White House officials said on a conference call with reporters that in the coming months, the Labor Department will release a proposed rule that lays out the full details of the plan. Jason Furman, chair of the White House's Council of Economic Advisers, said on the conference call that the "economic theory" behind the proposal is "very clear."

    "When you have a broker who has their compensation directly tied to the advice they're giving to a person -- often with that person not knowing that that's the case -- they're going to ... have a big incentive to steer people [to products] that aren't necessarily in the best interest of the client but offer them the greatest compensation,' Furman said.

    A version of the rule was first rolled out in 2010 but was later tabled, thanks to heavy lobbying by the financial industry. Consumer advocates and backers of stricter Wall Street regulation have since been calling on the White House to press ahead with reform.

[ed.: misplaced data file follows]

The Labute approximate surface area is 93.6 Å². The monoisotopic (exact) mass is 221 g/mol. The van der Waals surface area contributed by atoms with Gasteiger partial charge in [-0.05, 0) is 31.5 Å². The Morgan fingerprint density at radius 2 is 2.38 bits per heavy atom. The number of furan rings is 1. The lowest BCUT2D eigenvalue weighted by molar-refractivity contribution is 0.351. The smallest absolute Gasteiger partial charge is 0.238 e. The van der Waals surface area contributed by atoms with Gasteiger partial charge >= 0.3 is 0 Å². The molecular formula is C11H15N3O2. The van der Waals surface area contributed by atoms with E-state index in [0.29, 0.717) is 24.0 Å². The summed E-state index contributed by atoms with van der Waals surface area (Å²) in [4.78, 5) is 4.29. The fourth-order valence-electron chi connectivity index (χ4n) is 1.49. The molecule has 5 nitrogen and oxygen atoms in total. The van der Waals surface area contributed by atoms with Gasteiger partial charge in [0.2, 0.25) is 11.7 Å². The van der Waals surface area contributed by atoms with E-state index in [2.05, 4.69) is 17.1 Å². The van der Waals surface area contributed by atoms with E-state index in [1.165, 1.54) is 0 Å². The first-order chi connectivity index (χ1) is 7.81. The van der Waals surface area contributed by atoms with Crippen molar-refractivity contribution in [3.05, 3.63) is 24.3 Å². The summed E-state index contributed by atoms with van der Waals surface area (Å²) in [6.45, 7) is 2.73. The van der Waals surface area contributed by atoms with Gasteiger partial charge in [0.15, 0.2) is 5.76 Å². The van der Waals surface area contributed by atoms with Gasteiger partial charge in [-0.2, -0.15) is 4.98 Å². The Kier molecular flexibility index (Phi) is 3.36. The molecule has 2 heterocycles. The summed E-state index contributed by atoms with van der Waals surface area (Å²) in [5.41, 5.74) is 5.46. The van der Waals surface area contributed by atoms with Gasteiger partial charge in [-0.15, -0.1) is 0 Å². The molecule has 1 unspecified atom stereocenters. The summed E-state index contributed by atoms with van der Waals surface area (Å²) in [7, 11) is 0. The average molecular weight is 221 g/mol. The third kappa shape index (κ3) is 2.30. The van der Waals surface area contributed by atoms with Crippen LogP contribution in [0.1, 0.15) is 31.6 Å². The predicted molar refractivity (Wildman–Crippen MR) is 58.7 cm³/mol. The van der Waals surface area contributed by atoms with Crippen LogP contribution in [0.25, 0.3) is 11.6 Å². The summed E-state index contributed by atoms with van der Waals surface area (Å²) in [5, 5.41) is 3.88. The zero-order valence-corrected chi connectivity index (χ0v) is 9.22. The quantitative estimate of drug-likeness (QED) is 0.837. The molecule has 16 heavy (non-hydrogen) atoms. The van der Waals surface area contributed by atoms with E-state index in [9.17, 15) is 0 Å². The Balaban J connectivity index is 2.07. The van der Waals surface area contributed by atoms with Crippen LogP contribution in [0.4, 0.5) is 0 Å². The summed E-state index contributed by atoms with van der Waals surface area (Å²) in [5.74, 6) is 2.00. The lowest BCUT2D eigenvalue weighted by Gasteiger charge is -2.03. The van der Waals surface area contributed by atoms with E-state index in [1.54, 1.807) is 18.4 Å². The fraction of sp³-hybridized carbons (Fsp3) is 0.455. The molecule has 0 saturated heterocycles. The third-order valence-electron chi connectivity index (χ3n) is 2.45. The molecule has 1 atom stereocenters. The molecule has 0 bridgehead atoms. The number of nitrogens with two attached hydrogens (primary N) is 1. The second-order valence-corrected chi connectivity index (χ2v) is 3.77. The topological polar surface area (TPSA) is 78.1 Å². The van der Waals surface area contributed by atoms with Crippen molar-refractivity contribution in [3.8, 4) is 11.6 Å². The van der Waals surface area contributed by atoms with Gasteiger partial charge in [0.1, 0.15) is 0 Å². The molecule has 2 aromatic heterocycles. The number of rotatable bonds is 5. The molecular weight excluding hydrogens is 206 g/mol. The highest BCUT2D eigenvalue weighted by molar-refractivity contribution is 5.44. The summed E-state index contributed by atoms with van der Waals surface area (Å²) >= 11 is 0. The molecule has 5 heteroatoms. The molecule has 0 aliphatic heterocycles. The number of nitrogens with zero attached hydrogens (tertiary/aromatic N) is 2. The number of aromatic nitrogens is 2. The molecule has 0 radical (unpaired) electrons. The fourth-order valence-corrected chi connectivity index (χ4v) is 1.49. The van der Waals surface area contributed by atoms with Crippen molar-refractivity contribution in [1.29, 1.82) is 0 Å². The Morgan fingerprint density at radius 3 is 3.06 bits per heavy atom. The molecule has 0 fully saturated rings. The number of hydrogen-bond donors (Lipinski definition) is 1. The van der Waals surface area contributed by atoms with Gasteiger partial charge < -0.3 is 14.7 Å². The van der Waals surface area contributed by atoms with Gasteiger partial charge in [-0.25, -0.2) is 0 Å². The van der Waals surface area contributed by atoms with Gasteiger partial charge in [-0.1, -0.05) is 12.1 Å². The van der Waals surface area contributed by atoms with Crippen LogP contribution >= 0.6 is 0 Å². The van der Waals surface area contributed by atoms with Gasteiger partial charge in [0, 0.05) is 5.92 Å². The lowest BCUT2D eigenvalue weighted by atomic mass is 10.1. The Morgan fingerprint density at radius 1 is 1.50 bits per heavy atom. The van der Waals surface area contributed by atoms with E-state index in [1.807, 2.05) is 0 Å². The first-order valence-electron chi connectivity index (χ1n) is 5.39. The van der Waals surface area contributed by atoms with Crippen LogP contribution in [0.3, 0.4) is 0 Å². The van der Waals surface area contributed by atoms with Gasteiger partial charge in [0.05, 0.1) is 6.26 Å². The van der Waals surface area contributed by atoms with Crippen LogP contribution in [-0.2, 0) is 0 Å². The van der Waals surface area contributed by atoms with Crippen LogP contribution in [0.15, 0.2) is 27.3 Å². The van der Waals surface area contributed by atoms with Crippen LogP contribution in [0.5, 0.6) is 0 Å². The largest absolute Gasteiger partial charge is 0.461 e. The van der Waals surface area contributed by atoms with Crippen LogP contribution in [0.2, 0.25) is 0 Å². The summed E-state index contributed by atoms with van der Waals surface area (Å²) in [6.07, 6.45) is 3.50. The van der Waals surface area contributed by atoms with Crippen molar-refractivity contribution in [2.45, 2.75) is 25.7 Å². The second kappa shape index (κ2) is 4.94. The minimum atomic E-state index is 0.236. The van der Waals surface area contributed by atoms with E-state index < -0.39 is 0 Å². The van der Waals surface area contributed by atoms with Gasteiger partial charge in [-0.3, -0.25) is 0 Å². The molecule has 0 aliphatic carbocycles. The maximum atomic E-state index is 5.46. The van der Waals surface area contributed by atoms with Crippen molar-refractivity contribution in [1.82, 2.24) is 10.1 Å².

4. "Unions are people my Friend!"

    Soon, only corporations will be able to fund elections.

    How Right-To-Work Laws Hurt Unions

  5. Dean Baker on TPP -- funny as Hell -- at TruthOut:

    “Anything is fair game when the political establishment wants to pass major trade agreements like NAFTA or the Trans-Pacific Partnership. At such times we see respectable Washington types making pronouncements bearing so little relationship to reality they would cause Sarah Palin to cringe ... It is only when the question is one of jobs for U.S. workers that the risk of such a rebellion becomes an unacceptable price. Finally the bad story that we are supposed to fear, “scuttling the entire project,” should arouse howls of derision everywhere. Wow, all those industry folks spent years trying to craft a deal that would boost their profits by circumventing laws and regulations in the U.S. and elsewhere, and now their efforts may prove pointless? Pass the handkerchief, I can’t hold back the tears."